A man with a lifetime of experience dies before his time. He is brought back to life in a science experiment, decades younger with enhanced senses and superhuman strength. Yes, this show has already been made over a decade ago, as Now and Again starring Eric Close and Doc Theo. Admittedly, that was just an updated version of 1970s cyborg spy show The Six Million Dollar man .
This time the science experiment is not done by a Government department. Instead it is a private enterprise by the Wonder Twins, a pair of South Asian geniuses (including David Spade's sitcom sidekick). The man revived from the dead is a disgraced former tin-badge sheriff. Naturally, his tendency to abuse his powers as a law enforcer will not be diminished by his newfound strength and attributes.
The sheriff's first self-selected mission is to solve his own murder. He caught some men interfering with the case files of his son, the FBI Agent from White Collar. The Feds were investigating a series of bank robberies. This is quite low-end stuff, more suitable for the 1970s than for a modern show. After all, in the age of the credit card very few banks hold large sums of cash, and if a gang were to attack a target with enough cash then they could retire from the proceeds rather than continually risk exposure by committing yet more robberies.
A couple of dangerous felons are on the run from prison. This would normally be a case for the US Federal Marshals, but the FBI have been roped in to take the case instead. This gives Pritchard's son an excuse to be involved in the plotline.
Pritchard gets himself involved because the breakout was indirectly his fault. The convicts took advantage of the power cut that happened when he was revived from the dead. It means the twins should have done it during a thunderstorm, rather than rely on the national electricity grid.
The felons are a caucasian pair. This might be a case of whitewashing, because this work would normally be given to African-American actors. The characters are presented as jailhouse converts to religion, although in the US prison system Nazi gangs are driven underground and pass themselves off as religious groups instead. This is never specifically referred to in the story, although the religion these felons practice does not seem to be a mainstream Xian one. However, one cannot judge a man too harshly for wanting to liberate his child from the clutches of a crack-ho baby-mama, even if she is now somehow living in a huge house in suburbia.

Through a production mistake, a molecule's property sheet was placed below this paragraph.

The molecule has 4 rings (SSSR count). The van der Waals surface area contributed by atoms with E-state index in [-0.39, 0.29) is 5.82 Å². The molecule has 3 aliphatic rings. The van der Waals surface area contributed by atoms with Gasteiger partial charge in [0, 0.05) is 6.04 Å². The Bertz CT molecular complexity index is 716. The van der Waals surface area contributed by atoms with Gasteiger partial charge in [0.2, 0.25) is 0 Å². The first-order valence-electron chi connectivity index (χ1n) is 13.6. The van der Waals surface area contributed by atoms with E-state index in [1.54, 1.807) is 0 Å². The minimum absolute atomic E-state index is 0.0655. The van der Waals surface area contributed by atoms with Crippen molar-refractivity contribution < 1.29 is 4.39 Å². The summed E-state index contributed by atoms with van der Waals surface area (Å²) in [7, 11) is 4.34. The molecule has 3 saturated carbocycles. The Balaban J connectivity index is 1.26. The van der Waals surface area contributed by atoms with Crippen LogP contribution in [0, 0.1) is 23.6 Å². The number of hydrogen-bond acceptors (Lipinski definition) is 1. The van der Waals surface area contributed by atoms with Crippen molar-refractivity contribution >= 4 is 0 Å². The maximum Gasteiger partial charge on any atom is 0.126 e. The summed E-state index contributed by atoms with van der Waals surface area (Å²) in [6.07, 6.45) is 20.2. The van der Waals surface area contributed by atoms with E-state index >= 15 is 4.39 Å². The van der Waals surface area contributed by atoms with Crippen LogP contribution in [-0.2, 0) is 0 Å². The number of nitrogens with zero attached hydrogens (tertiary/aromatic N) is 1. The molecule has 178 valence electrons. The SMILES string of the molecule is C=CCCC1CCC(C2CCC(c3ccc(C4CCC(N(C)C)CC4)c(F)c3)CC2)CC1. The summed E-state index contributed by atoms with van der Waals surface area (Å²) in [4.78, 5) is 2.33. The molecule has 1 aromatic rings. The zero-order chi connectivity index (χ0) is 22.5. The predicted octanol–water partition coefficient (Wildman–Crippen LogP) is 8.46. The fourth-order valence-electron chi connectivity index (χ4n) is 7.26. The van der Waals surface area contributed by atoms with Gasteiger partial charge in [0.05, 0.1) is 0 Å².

Pritchard takes his son for some investigating. They do it the old-fashioned way, by hanging out with a contact in Chinatown. Meanwhile, the twins have automatic access to every computer system the cops use. They even have remote access to the tazers that the cops carry on their belts, and can alter digital footage from the cops' body-cameras.
Pritchard has gotten the twins' AI to search for all criminal cases that meet certain criteria. Specifically, anything that his son is investigating. The newest case is a multiple homicide, on the premises of an old enemy of Pritchard. The female twin agrees to help with the investigation, under the guise of attempting to make a business deal with the suspect.
Meanwhile, Pritchard's son does not bother to investigate the murders. No, instead of doing his job he decides to spy on his new benefactor. First he uses the FBI lab to test a DNA sample, without the donor's consent. Then he drops by the twins' home uninvited and interviews Timmy, who lacks the mental capacity to be interviewed without legal counsel or a responsible adult present. Yes, Pritchard Junior is basically a criminal, abusing his legal authority for his own purposes - just like his father. Yes, the apple does not fall far from the tree.
Just as Sheriff Pritchard has to deal with his son, Pritchard's enemy has a son of his own. Yes, the theme of the father-son relationship is really focused on this week.
This does not make sense. Pritchard is a redneck sheriff with no respect for the law he is supposed to uphold. The victims in the case are hippies, and the previous victim was a Trade Union organiser.
Pritchard's son has an unsolved case from a few years ago. A young genius was found dead of a heroin overdose. It turns out that there has been a series of such deaths, written off as accidental overdoses. However, it turns out that many of the victims can be linked to a psychiatrist - Math Girl from Stargate Universe: Season 2 .
Timmy the Twin feels an empathy for the dead kids. His AI comes up with the statistic that 83% of people with an IQ of over 150 are on medication. This is obviously not true, as Universities and social groups like MENSA could not function if everyone who ran them was doped to the eyeballs on anti-depressants.